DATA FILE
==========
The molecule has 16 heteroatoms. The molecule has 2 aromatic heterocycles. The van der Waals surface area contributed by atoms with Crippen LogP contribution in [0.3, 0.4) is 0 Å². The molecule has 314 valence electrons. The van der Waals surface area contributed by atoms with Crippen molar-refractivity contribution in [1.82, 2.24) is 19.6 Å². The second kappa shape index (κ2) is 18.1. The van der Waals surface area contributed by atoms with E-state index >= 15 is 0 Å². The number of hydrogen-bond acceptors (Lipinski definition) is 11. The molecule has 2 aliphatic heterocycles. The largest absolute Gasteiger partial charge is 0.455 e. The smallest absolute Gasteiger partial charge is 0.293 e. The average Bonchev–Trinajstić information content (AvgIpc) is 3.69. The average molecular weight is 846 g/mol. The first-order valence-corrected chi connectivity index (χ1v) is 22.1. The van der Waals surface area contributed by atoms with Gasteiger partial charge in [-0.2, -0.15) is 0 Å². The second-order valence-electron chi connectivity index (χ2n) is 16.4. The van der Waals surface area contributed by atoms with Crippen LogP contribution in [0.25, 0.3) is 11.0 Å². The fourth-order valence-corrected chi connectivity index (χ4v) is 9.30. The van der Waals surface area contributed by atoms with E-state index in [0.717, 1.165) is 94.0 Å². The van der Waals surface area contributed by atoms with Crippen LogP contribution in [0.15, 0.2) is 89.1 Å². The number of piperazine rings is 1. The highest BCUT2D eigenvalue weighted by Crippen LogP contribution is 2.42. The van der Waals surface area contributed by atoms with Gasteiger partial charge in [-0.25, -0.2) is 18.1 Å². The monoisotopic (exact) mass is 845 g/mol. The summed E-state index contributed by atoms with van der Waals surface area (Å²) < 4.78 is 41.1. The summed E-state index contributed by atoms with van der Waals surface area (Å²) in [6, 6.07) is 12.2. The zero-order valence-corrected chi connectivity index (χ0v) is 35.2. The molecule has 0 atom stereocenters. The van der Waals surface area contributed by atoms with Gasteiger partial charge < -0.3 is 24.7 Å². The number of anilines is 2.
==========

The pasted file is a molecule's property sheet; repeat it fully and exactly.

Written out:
The molecule has 16 heteroatoms. The molecule has 2 aromatic heterocycles. The van der Waals surface area contributed by atoms with Crippen LogP contribution in [0.3, 0.4) is 0 Å². The molecule has 314 valence electrons. The van der Waals surface area contributed by atoms with Crippen molar-refractivity contribution in [1.82, 2.24) is 19.6 Å². The second kappa shape index (κ2) is 18.1. The van der Waals surface area contributed by atoms with E-state index >= 15 is 0 Å². The number of hydrogen-bond acceptors (Lipinski definition) is 11. The molecule has 2 aliphatic heterocycles. The largest absolute Gasteiger partial charge is 0.455 e. The smallest absolute Gasteiger partial charge is 0.293 e. The average Bonchev–Trinajstić information content (AvgIpc) is 3.69. The average molecular weight is 846 g/mol. The first-order valence-corrected chi connectivity index (χ1v) is 22.1. The van der Waals surface area contributed by atoms with Gasteiger partial charge in [-0.2, -0.15) is 0 Å². The second-order valence-electron chi connectivity index (χ2n) is 16.4. The van der Waals surface area contributed by atoms with Crippen LogP contribution in [0.25, 0.3) is 11.0 Å². The fourth-order valence-corrected chi connectivity index (χ4v) is 9.30. The van der Waals surface area contributed by atoms with E-state index in [0.717, 1.165) is 94.0 Å². The van der Waals surface area contributed by atoms with Crippen LogP contribution in [0.15, 0.2) is 89.1 Å². The number of piperazine rings is 1. The highest BCUT2D eigenvalue weighted by Crippen LogP contribution is 2.42. The van der Waals surface area contributed by atoms with Gasteiger partial charge in [-0.25, -0.2) is 18.1 Å². The monoisotopic (exact) mass is 845 g/mol. The summed E-state index contributed by atoms with van der Waals surface area (Å²) < 4.78 is 41.1. The summed E-state index contributed by atoms with van der Waals surface area (Å²) in [6, 6.07) is 12.2. The zero-order valence-corrected chi connectivity index (χ0v) is 35.2. The molecule has 0 atom stereocenters. The van der Waals surface area contributed by atoms with Gasteiger partial charge < -0.3 is 24.7 Å². The number of anilines is 2.